Posted by Lauren WoodmanGeneral Manager of Government and Education Programs, Worldwide Public Sector
This week Microsoft is hosting the Education Leaders Forum in Warsaw, Poland in conjunction with the 2010 Imagine Cup World Finals. Great event – great to bring together education leaders to talk about the role that education plays in building economic competitiveness, and particularly interesting to do so against the backdrop of the Imagine Cup Finals where so many great examples of innovation and the new perspective that students can bring to the world are being celebrated.
While we are inspired by the student projects at Imagine Cup, we can use that inspiration to spark discussion on serious issues with education leaders from all over the world. Nurturing a competitive economy is a challenge that all governments face, and we believe that a combination of information communication technology (ICT) and targeted policy focus will create the best possible environment for education to thrive and improve a country’s economic competitiveness. This morning we all had a chance to hear from President of Microsoft International, Jean-Philippe Courtois about what he believes ICT can do to help people and organizations around the world reach their full potential. One thing that really resonated with me as I think of my work with schools and teachers all over the world as part of Microsoft Partners in Learning is the fact that, in 5 years, more than 90% of all jobs will require ICT skills of some kind. This means that ICT education cannot be just for the traditional Science, Technology, Engineering, Math and Design students any more, but for ALL students as they prepare for new careers. You can read a summary of Jean-Philippe’s comments and all of the keynotes from the event at www.ELF2010.org.
Creating the right environment in which innovation and economic growth can occur is challenging and requires that policymakers look broadly at business, research, and workforce development areas. Many times, these discussions are appropriately focused on how to train young people through university or vocational education for productive careers. This is why we are so excited to hear that both in Europe & North America, some of our Microsoft technical certifications are being accredited to count for college credit by HETAC in Ireland and ACE in the US & Canada, as well as the new global availability of some of our most popular stepping stones to these courses, the Microsoft Technology Associate program.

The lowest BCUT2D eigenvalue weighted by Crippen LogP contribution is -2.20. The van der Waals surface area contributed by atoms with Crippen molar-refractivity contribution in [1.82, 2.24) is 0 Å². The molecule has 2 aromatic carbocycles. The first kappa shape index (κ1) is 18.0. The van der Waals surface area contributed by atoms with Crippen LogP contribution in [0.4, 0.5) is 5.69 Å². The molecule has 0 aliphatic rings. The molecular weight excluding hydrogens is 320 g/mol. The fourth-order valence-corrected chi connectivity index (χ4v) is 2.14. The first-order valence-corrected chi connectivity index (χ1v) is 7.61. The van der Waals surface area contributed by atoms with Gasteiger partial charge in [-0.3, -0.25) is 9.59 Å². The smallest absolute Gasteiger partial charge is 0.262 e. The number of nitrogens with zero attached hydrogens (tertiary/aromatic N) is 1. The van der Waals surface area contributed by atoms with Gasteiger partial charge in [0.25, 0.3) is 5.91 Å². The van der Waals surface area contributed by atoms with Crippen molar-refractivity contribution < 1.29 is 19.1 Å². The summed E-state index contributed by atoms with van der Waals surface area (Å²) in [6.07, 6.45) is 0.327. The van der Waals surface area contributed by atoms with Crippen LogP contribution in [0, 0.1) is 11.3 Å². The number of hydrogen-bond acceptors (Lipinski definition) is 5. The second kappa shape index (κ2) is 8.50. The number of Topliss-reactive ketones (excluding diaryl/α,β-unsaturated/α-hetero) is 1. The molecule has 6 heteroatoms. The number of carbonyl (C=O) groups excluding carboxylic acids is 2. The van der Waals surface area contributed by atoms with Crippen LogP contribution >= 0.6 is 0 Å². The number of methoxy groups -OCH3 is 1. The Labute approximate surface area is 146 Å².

This is important work and cannot be overlooked. But we must also not forget the critically important role of primary and secondary education in laying the best foundation for future success. In my work, I have the privilege of working with teachers from around the world who recognize that their young students need more than just a solid foundation in reading, writing and arithmetic to be prepared for tomorrow. They need new skills, like critical thinking, problem-solving, and the ability to work collaboratively, for example, to be ready for both the workplace and university.
Technology can play an important role in helping these students learn these skills. For instance, one of the Imagine Cup software design semi-finalists from Brazil, Proativa Team has a project called Pro@Edu, a software-plus-services solution for distance learning that integrates the learning process into students’ day-by-day activities. In turning the learning process into a social, fun and ubiquitous experience, this solution brings distance learning one step closer to achieving its true potential.
Technology can help teachers, too. For many teachers, teaching these skills is different than what they learned in their pre-service work; it’s a new and challenging skill that they, too, have to learn. It’s impossible, of course, to retrain every teacher, but technology helps us scale to reach these teachers. Through the Partners in Learning Network, we can support them with ongoing professional development so that they can be well supported in their quest to best educate their students.
It’s clearly an investment worth making. As I visited the presentation booths of some of the Imagine Cup participants with a few policymakers, we were able to see what happens when technology makes it possible for all kids and teachers to have access to a wide variety of education resources that spur innovation and creativity.
And in the end, that innovation will drive economic competitiveness in any country.